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# Do some number combinations have better odds?

Topic closed. 5280 replies. Last post 4 years ago by rdgrnr.

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United States
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 Posted: June 5, 2012, 11:11 am - IP Logged

the color is even

but the number on the ball from the last digit 1-6 are more adds

so more adds number are more change to be draw

that make sense

Half the balls in the machine have odd numbers, and half the balls in the machine have even numbers.

I'm not the first person to ask this question.

What are the odds of getting all odd or all even numbers in a draw?

Boise
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 Posted: June 5, 2012, 11:24 am - IP Logged

any way

if you keep play from last digit 1-6

you hit more often then any other digit

that is it

Economy class
Belgium
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 Posted: June 5, 2012, 11:36 am - IP Logged

They test the machines before launching the games. They perfectly know which number(s) come(s) up most. They can change the ball sets and rules. Did you say random?

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 Posted: June 5, 2012, 11:45 am - IP Logged

They test the machines before launching the games. They perfectly know which number(s) come(s) up most. They can change the ball sets and rules. Did you say random?

Gee........ no wonder they make so much money.

Odds favor a mixture around 95% of the time.

When I play a large block of lines it is to my advantage to eliminate all even/all odd lines.

NY
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 Posted: June 5, 2012, 3:22 pm - IP Logged

You understand the difference between individual combinations and groups of combinations, right? If you draw a single card from a standard deck you're more likely to draw a club than a 3 because there are thirteen clubs but only four 3's. That doesn't mean you're more likely to draw the 3 of clubs than the 3 of spades. There's only one of each, so your odds of drawing either of them is 1 in 52.

Mixed combinations and all odd/all even lottery combinations work exactly the same way. There are more combinations consisting of a mixture of odd and even numbers than those consisting of all even or all odd numbers, but prizes are won by individual combinations, based on how many specific numbers match the single combination that is drawn.  The lottery isn't horse shoes, and you don't win squat for having 3 odd numbers and 3 even numbers just because that's the same pattern as the winning combination. You only win if you match the actual numbers that are drawn.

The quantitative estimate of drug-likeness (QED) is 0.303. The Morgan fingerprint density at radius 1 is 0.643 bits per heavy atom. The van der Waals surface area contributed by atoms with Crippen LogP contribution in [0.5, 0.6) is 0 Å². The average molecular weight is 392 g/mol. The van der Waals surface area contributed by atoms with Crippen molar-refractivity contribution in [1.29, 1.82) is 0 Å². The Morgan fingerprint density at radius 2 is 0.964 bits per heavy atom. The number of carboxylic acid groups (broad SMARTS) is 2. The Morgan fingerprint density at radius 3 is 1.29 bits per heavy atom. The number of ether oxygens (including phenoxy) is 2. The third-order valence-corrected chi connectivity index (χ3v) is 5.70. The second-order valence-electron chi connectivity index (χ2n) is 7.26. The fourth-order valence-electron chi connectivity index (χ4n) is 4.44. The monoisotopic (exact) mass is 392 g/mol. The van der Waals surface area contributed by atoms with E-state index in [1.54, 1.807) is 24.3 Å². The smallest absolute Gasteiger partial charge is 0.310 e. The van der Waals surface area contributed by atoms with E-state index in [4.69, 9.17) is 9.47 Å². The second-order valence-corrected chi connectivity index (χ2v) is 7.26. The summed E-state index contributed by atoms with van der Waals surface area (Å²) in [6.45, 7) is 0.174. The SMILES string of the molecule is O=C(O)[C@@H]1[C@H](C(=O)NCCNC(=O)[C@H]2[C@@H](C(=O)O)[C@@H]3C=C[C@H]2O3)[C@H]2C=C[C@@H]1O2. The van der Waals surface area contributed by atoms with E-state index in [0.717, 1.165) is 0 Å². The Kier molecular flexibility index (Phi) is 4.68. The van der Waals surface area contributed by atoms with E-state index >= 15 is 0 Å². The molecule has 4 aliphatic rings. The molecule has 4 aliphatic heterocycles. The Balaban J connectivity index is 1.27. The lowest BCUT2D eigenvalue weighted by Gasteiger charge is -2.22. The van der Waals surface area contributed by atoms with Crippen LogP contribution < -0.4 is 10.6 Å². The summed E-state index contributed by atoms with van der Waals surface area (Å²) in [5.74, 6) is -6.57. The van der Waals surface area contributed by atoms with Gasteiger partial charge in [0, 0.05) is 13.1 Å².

Kentucky
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 Posted: June 5, 2012, 3:36 pm - IP Logged

Half the balls in the machine have odd numbers, and half the balls in the machine have even numbers.

I'm not the first person to ask this question.

What are the odds of getting all odd or all even numbers in a draw?

There are five even and five odd digits in each digit position so multiply 5 X 5 X 5 and you get 125 all even and 125 all odd combos. The odds against having all three digits even or all three odd are 875 to 125 or 7 to 1.

Whiskey Island
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 Posted: June 5, 2012, 3:39 pm - IP Logged

All combinations have the same odds. The balls don't know they're numbered. The mixing machine doesn't know the balls are numbered. The air blowing through the mixing machine doesn't know the balls are numbered. Don't get confused just because you know the balls are numbered.

 Posted: Today, 3:22 pm - IP Logged ReplyFavorites

You understand the difference between individual combinations and groups of combinations, right? If you draw a single card from a standard deck you're more likely to draw a club than a 3 because there are thirteen clubs but only four 3's. That doesn't mean you're more likely to draw the 3 of clubs than the 3 of spades. There's only one of each, so your odds of drawing either of them is 1 in 52.

Mixed combinations and all odd/all even lottery combinations work exactly the same way. There are more combinations consisting of a mixture of odd and even numbers than those consisting of all even or all odd numbers, but prizes are won by individual combinations, based on how many specific numbers match the single combination that is drawn.  The lottery isn't horse shoes, and you don't win squat for having 3 odd numbers and 3 even numbers just because that's the same pattern as the winning combination. You only win if you match the actual numbers that are drawn.

Kentucky
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 Posted: June 5, 2012, 3:44 pm - IP Logged